4) Governors Johnson and Weld fully understand the need for a strong national defense as well as the threat of terrorism. They understand the distinction between Sharia, a political ideology incompatible with our Constitution, and being Muslim, which is protected by the Bill of Rights. Their determination to treat ISIS as an organized crime syndicate is intelligent, and Governor Weld has a successful track record shutting down such organizations.

"Something that no one in this presidential race is discussing is that Sharia law is politics. Everyone in this country supports freedom of religion, but Sharia law is politics. Sharia law is absolutely incompatible with the US Constitution -- and that starts with women’s rights. We are clouding Sharia law with freedom of religion and we need to clearly separate the two. And we need to cut off funding to what is advancing Sharia." (Governor Gary Johnson)

The Governors also understand the concerns of Israel.

5) Governor Johnson is the only candidate seriously attempting to address our $20 trillion dollar National debt. He recognizes this as a true threat to our national security. He has an incredible fiscal track record:  he understands the importance of a sustainable and solvent economy, as well as the importance of honoring our treaties and promises. Furthermore, as a border state governor, he understands the economic importance of immigration issues and the importance of free trade and open borders. He reminds us of our human brotherhood with the Hispanic community and with the members of our own spiritual family. Many Hispanics are Catholic Christians and many are members of a variety of Protestant denominations too. Under a Trump presidency, families will be broken up and deported. Churches and communities will be torn apart. Aside from the inhumanity of such actions, this would have a significant economic impact across our country.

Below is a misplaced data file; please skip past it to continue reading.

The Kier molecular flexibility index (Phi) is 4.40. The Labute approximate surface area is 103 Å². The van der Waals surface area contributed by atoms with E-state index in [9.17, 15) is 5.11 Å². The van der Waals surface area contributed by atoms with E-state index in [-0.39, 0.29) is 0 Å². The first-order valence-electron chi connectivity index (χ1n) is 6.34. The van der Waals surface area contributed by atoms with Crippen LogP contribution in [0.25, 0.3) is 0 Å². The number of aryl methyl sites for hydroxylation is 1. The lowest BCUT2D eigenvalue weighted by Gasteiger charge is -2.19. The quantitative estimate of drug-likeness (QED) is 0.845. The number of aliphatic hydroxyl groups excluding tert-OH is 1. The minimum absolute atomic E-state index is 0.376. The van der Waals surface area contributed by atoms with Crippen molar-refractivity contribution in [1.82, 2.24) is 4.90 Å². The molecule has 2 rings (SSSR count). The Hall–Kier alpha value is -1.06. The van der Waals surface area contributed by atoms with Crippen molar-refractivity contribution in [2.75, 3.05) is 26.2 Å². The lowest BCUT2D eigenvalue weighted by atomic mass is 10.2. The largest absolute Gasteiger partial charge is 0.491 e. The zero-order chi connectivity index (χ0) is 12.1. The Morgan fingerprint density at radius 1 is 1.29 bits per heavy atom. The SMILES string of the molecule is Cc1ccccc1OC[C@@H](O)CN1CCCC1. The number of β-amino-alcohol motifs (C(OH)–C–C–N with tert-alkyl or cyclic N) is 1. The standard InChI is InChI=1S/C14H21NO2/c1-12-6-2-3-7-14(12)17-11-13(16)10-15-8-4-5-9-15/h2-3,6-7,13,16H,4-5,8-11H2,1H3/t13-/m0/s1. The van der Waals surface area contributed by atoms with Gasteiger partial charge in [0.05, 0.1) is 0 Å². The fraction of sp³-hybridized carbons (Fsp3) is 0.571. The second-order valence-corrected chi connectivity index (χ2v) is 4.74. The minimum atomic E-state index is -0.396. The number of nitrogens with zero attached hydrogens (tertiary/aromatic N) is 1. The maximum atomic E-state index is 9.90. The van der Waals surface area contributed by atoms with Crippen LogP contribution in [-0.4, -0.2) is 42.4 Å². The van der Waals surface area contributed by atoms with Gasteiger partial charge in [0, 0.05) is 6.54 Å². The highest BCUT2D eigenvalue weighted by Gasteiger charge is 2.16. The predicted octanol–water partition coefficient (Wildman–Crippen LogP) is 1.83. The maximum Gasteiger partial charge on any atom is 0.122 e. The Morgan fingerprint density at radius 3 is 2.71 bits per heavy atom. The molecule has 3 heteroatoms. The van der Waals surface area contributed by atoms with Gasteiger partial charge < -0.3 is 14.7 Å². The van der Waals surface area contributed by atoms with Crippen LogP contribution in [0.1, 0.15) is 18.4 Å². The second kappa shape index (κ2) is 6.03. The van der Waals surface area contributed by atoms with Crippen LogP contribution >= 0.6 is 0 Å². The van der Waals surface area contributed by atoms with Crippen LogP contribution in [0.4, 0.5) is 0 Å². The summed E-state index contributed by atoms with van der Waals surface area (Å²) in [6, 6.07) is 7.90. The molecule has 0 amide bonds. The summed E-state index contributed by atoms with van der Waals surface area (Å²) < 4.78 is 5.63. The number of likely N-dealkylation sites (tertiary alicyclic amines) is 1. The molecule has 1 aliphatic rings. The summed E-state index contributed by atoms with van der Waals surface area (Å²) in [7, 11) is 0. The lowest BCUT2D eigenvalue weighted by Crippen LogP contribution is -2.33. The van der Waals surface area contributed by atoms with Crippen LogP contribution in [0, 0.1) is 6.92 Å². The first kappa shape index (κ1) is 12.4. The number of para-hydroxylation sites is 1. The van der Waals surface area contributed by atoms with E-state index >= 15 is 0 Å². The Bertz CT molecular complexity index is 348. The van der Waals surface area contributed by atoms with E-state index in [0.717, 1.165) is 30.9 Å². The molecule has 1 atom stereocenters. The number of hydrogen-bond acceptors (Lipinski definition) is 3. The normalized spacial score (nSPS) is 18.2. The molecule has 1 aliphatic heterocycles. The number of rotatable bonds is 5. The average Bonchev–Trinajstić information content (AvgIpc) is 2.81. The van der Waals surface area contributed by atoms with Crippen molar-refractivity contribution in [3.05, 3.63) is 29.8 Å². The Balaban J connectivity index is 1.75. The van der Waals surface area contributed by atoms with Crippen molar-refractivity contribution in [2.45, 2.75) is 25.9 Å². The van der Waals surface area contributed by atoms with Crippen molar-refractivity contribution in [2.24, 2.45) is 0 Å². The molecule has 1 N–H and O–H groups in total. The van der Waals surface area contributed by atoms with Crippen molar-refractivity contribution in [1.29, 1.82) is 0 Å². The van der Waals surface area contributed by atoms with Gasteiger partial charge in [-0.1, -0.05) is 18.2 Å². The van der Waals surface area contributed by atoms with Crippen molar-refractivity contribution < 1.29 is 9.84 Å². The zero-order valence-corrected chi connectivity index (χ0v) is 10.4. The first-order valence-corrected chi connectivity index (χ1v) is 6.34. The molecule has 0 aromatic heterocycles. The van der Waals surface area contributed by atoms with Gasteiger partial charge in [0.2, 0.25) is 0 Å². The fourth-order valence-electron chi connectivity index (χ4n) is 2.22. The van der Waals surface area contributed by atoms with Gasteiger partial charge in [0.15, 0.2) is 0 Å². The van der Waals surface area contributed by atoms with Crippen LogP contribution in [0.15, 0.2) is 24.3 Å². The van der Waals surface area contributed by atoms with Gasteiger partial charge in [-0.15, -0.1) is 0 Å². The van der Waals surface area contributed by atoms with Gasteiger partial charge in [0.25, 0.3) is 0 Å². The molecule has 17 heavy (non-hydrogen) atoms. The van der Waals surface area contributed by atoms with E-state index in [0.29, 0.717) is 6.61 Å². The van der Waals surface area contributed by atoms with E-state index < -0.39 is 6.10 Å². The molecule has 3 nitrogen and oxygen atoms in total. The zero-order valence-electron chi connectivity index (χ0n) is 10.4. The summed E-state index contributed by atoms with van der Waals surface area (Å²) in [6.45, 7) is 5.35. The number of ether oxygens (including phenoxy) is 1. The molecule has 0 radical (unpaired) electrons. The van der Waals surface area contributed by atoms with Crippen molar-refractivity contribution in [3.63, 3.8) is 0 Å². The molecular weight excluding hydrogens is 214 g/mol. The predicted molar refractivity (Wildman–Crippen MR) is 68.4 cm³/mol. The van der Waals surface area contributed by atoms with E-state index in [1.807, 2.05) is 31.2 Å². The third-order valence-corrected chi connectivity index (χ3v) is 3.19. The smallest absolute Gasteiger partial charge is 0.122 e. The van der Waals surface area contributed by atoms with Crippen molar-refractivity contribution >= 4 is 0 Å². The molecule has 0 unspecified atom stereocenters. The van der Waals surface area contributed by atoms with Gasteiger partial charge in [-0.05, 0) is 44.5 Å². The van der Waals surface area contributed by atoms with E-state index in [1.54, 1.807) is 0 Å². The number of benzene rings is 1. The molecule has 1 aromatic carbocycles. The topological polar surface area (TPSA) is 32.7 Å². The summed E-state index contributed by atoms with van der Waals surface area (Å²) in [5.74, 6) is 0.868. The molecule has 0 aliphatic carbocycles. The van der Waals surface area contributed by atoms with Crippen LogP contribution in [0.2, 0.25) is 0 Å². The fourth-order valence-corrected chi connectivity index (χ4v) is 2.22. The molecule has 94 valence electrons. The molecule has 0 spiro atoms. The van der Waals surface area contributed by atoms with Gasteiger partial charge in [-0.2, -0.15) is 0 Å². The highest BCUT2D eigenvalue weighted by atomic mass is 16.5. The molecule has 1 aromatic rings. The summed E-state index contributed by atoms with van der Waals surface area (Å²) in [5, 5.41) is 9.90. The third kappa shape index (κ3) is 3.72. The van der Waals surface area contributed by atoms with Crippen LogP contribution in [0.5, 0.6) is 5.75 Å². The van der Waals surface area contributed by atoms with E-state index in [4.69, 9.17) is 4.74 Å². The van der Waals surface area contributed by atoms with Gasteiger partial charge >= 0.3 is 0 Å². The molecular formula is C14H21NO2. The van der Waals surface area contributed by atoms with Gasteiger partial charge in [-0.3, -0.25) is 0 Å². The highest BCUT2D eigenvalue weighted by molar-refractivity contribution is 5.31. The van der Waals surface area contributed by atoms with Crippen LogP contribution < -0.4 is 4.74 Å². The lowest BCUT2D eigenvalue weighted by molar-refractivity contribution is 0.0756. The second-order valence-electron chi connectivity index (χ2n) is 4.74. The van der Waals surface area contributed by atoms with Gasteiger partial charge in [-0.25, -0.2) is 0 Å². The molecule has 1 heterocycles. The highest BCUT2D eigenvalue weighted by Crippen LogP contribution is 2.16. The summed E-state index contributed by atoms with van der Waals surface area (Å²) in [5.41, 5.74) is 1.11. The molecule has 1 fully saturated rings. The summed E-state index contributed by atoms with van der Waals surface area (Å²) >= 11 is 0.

6) Governor Johnson will move to abolish the Department of Education, a relative recent addition to the federal bureaucracy, going back to Jimmy Carter. Not back to Washington or even Lincoln. Governor Johnson has long been an advocate of school choice, school vouchers, home schooling and charter schools—in short, anything to stimulate educational competition and innovation. He is a charter school pioneer. His policies created merit based scholarship funding for New Mexico high school graduates to pursue college education. The scholarships are awarded based on high school grades and immediate enrollment in college following high school graduation. Scholarships are funded from state lottery revenues.  Governor Johnson is fully aware of the problems our school children, their families, their home schooling parents and our educators are struggling with their efforts to be educated and to educate and to exercise  the free expression of their consciences while doing so.